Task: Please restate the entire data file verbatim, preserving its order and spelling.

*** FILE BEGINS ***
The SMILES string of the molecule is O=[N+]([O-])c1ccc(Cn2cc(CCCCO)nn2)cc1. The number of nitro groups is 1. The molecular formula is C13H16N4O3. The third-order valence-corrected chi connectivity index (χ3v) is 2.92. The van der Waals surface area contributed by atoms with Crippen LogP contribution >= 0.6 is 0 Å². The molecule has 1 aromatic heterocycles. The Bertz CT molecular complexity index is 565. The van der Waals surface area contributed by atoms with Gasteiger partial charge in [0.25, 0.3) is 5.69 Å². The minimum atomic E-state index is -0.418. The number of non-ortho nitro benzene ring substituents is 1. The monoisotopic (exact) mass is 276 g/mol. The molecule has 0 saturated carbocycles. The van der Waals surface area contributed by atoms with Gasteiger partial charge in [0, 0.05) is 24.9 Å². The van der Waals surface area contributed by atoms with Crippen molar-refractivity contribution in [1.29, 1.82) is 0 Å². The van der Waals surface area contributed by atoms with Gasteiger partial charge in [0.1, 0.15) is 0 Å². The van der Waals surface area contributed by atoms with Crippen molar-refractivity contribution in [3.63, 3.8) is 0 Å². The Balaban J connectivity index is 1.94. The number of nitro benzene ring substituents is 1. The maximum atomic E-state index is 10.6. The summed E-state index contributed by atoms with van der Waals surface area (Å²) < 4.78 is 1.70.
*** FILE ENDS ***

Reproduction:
The SMILES string of the molecule is O=[N+]([O-])c1ccc(Cn2cc(CCCCO)nn2)cc1. The number of nitro groups is 1. The molecular formula is C13H16N4O3. The third-order valence-corrected chi connectivity index (χ3v) is 2.92. The van der Waals surface area contributed by atoms with Crippen LogP contribution >= 0.6 is 0 Å². The molecule has 1 aromatic heterocycles. The Bertz CT molecular complexity index is 565. The van der Waals surface area contributed by atoms with Gasteiger partial charge in [0.25, 0.3) is 5.69 Å². The minimum atomic E-state index is -0.418. The number of non-ortho nitro benzene ring substituents is 1. The monoisotopic (exact) mass is 276 g/mol. The molecule has 0 saturated carbocycles. The van der Waals surface area contributed by atoms with Gasteiger partial charge in [0, 0.05) is 24.9 Å². The van der Waals surface area contributed by atoms with Crippen molar-refractivity contribution in [1.29, 1.82) is 0 Å². The van der Waals surface area contributed by atoms with Gasteiger partial charge in [0.1, 0.15) is 0 Å². The van der Waals surface area contributed by atoms with Crippen molar-refractivity contribution in [3.63, 3.8) is 0 Å². The Balaban J connectivity index is 1.94. The number of nitro benzene ring substituents is 1. The maximum atomic E-state index is 10.6. The summed E-state index contributed by atoms with van der Waals surface area (Å²) < 4.78 is 1.70.